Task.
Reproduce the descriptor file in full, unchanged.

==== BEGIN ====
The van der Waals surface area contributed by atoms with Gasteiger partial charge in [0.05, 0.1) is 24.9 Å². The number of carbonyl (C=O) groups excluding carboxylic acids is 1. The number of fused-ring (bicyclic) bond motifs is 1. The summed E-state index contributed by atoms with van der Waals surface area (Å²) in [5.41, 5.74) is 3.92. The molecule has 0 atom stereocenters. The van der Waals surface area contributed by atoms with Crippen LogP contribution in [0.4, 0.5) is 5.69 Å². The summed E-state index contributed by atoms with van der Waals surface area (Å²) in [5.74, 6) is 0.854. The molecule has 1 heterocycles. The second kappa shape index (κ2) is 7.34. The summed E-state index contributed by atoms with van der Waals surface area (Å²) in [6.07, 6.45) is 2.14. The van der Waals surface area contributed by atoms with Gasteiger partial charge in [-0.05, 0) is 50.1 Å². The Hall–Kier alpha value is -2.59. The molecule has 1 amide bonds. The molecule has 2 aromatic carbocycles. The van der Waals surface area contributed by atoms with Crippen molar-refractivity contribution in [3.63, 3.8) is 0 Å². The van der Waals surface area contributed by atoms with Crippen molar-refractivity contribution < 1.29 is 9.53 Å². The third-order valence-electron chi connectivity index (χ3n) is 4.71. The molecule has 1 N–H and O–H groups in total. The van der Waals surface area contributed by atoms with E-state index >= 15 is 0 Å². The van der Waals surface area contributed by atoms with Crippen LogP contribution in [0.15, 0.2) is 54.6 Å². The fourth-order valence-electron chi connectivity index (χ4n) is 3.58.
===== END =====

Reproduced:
The van der Waals surface area contributed by atoms with Gasteiger partial charge in [0.05, 0.1) is 24.9 Å². The number of carbonyl (C=O) groups excluding carboxylic acids is 1. The number of fused-ring (bicyclic) bond motifs is 1. The summed E-state index contributed by atoms with van der Waals surface area (Å²) in [5.41, 5.74) is 3.92. The molecule has 0 atom stereocenters. The van der Waals surface area contributed by atoms with Crippen LogP contribution in [0.4, 0.5) is 5.69 Å². The summed E-state index contributed by atoms with van der Waals surface area (Å²) in [5.74, 6) is 0.854. The molecule has 1 heterocycles. The second kappa shape index (κ2) is 7.34. The summed E-state index contributed by atoms with van der Waals surface area (Å²) in [6.07, 6.45) is 2.14. The van der Waals surface area contributed by atoms with Gasteiger partial charge in [-0.05, 0) is 50.1 Å². The Hall–Kier alpha value is -2.59. The molecule has 1 amide bonds. The molecule has 2 aromatic carbocycles. The van der Waals surface area contributed by atoms with Crippen molar-refractivity contribution in [3.63, 3.8) is 0 Å². The van der Waals surface area contributed by atoms with Crippen molar-refractivity contribution < 1.29 is 9.53 Å². The third-order valence-electron chi connectivity index (χ3n) is 4.71. The molecule has 1 N–H and O–H groups in total. The van der Waals surface area contributed by atoms with E-state index >= 15 is 0 Å². The van der Waals surface area contributed by atoms with Crippen LogP contribution in [0.15, 0.2) is 54.6 Å². The fourth-order valence-electron chi connectivity index (χ4n) is 3.58.